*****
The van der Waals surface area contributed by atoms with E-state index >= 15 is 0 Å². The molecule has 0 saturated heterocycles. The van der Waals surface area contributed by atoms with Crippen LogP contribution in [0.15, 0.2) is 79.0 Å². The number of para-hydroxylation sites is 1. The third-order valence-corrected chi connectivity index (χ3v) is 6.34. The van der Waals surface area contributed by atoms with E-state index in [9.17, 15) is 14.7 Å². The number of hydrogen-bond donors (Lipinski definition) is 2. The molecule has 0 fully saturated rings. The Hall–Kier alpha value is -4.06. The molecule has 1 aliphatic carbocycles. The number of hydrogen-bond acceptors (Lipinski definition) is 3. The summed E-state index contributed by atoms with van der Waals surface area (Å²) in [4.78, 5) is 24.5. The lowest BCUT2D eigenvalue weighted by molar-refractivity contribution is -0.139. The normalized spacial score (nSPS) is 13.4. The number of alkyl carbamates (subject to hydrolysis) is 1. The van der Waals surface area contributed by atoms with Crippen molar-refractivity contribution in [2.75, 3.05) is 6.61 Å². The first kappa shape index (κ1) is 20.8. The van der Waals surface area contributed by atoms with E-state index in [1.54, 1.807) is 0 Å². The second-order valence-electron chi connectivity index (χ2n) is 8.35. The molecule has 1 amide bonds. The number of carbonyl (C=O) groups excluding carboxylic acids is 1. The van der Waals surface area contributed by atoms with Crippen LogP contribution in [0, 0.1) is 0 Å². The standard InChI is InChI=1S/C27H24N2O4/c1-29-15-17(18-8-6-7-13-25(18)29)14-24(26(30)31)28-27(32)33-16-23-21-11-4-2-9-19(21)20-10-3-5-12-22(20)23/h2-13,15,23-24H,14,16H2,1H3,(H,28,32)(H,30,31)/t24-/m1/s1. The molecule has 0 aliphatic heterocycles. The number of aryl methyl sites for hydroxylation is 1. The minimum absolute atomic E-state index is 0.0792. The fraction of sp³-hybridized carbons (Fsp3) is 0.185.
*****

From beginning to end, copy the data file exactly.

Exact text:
The van der Waals surface area contributed by atoms with E-state index >= 15 is 0 Å². The molecule has 0 saturated heterocycles. The van der Waals surface area contributed by atoms with Crippen LogP contribution in [0.15, 0.2) is 79.0 Å². The number of para-hydroxylation sites is 1. The third-order valence-corrected chi connectivity index (χ3v) is 6.34. The van der Waals surface area contributed by atoms with E-state index in [9.17, 15) is 14.7 Å². The number of hydrogen-bond donors (Lipinski definition) is 2. The molecule has 0 fully saturated rings. The Hall–Kier alpha value is -4.06. The molecule has 1 aliphatic carbocycles. The number of hydrogen-bond acceptors (Lipinski definition) is 3. The summed E-state index contributed by atoms with van der Waals surface area (Å²) in [4.78, 5) is 24.5. The lowest BCUT2D eigenvalue weighted by molar-refractivity contribution is -0.139. The normalized spacial score (nSPS) is 13.4. The number of alkyl carbamates (subject to hydrolysis) is 1. The van der Waals surface area contributed by atoms with Crippen molar-refractivity contribution in [2.75, 3.05) is 6.61 Å². The first kappa shape index (κ1) is 20.8. The van der Waals surface area contributed by atoms with E-state index in [1.54, 1.807) is 0 Å². The second-order valence-electron chi connectivity index (χ2n) is 8.35. The molecule has 1 amide bonds. The number of carbonyl (C=O) groups excluding carboxylic acids is 1. The van der Waals surface area contributed by atoms with Crippen LogP contribution in [0, 0.1) is 0 Å². The standard InChI is InChI=1S/C27H24N2O4/c1-29-15-17(18-8-6-7-13-25(18)29)14-24(26(30)31)28-27(32)33-16-23-21-11-4-2-9-19(21)20-10-3-5-12-22(20)23/h2-13,15,23-24H,14,16H2,1H3,(H,28,32)(H,30,31)/t24-/m1/s1. The molecule has 0 aliphatic heterocycles. The number of aryl methyl sites for hydroxylation is 1. The minimum absolute atomic E-state index is 0.0792. The fraction of sp³-hybridized carbons (Fsp3) is 0.185.